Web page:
Generally, we believe that anything with an “FDA-approved” certificate received rigorous testing. However, this is not always the case. The technical meaning behind FDA approval is that the product in question has benefits that outweigh the risks. Therefore, if a product has 51% beneficial qualities and 49% potentially harmful qualities, it could still receive FDA approval.

Essentially, the FDA approval process is flawed, and until there’s a push to revamp how the Food and Drug Administration selects the products that make their way to market, we will continue to have unsafe food, drugs, and medical devices, especially drugs.

What Does FDA Approval Mean?

Let’s be clear: the labeling system is not yet perfect. Oftentimes, companies that initially gain FDA approval end up recalling their product due to a safety hazard or product defect. In many cases, these hazards or defects result in many consumers sustaining injuries. Then, the victims of these unsafe products will pursue class-action lawsuits.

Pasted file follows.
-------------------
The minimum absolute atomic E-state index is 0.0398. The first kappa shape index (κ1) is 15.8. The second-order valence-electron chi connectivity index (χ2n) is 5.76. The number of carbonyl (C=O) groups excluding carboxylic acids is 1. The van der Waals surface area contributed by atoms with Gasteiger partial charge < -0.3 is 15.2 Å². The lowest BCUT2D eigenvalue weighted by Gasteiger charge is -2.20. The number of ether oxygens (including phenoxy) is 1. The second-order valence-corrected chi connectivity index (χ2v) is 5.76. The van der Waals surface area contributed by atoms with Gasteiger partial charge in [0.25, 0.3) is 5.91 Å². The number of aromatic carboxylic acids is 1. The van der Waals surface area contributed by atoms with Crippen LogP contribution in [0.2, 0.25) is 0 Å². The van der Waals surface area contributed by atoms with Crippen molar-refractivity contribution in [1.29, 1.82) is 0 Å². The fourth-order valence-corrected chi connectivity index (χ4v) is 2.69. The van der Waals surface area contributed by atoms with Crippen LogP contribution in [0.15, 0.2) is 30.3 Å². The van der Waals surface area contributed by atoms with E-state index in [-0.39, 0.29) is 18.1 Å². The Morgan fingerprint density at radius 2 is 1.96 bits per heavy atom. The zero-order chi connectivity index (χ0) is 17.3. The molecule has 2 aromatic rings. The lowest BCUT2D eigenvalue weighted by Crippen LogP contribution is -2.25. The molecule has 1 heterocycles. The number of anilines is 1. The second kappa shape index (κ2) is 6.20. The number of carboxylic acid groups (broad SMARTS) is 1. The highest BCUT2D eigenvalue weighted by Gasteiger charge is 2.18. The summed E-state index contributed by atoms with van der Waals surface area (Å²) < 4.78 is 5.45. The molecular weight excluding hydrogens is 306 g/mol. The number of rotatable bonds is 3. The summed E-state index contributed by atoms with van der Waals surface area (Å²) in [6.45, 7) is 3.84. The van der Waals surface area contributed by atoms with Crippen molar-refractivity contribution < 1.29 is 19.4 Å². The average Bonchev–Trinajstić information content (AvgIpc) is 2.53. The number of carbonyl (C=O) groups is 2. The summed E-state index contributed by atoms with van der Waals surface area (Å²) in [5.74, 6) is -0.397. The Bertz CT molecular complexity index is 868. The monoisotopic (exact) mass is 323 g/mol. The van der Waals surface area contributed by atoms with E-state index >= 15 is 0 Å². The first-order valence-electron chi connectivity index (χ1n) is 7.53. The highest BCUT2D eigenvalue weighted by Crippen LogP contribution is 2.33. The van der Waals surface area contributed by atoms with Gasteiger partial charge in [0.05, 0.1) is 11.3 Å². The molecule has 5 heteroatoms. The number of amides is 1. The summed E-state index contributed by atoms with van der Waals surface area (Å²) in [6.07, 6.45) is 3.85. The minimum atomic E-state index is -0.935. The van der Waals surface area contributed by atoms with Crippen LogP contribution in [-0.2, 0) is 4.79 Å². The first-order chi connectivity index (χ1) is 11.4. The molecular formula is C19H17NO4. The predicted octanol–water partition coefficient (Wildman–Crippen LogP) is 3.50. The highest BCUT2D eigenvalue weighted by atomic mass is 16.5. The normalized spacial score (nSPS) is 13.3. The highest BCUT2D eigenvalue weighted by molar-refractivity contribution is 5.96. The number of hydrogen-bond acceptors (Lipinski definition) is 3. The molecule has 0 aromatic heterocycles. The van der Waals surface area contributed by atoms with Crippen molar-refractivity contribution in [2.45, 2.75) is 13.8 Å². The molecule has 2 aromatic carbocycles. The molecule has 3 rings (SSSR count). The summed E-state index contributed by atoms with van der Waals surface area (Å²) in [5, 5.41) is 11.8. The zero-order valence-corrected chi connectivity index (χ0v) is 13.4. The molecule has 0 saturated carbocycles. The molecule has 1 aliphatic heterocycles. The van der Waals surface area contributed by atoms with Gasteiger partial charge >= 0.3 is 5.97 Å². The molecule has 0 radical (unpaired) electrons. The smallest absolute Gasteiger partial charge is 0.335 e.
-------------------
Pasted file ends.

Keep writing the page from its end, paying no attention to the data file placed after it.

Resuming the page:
This happens because “FDA-approved” does not always equal “safe.”

In fact, many people over the years have suffered permanent bodily harm or even death after using an FDA-approved product. Notably, the FDA itself does not develop the products that it evaluates.

What Is the FDA Approval Process?

The FDA approval process is a comprehensive and systematic procedure that evaluates the safety, efficacy, and quality of various products before they can be introduced into the market. While the specific process may vary slightly depending on the type of product being reviewed, the general framework for FDA approval typically involves several key steps. These steps may include:

  • Preclinical testing
  • Pre-clinical trial applications
  • Clinical trials
  • Post-clinical trial applications
  • FDA review
  • Advisory Committee review (optional depending on the case)
  • FDA decision
  • Post-market monitoring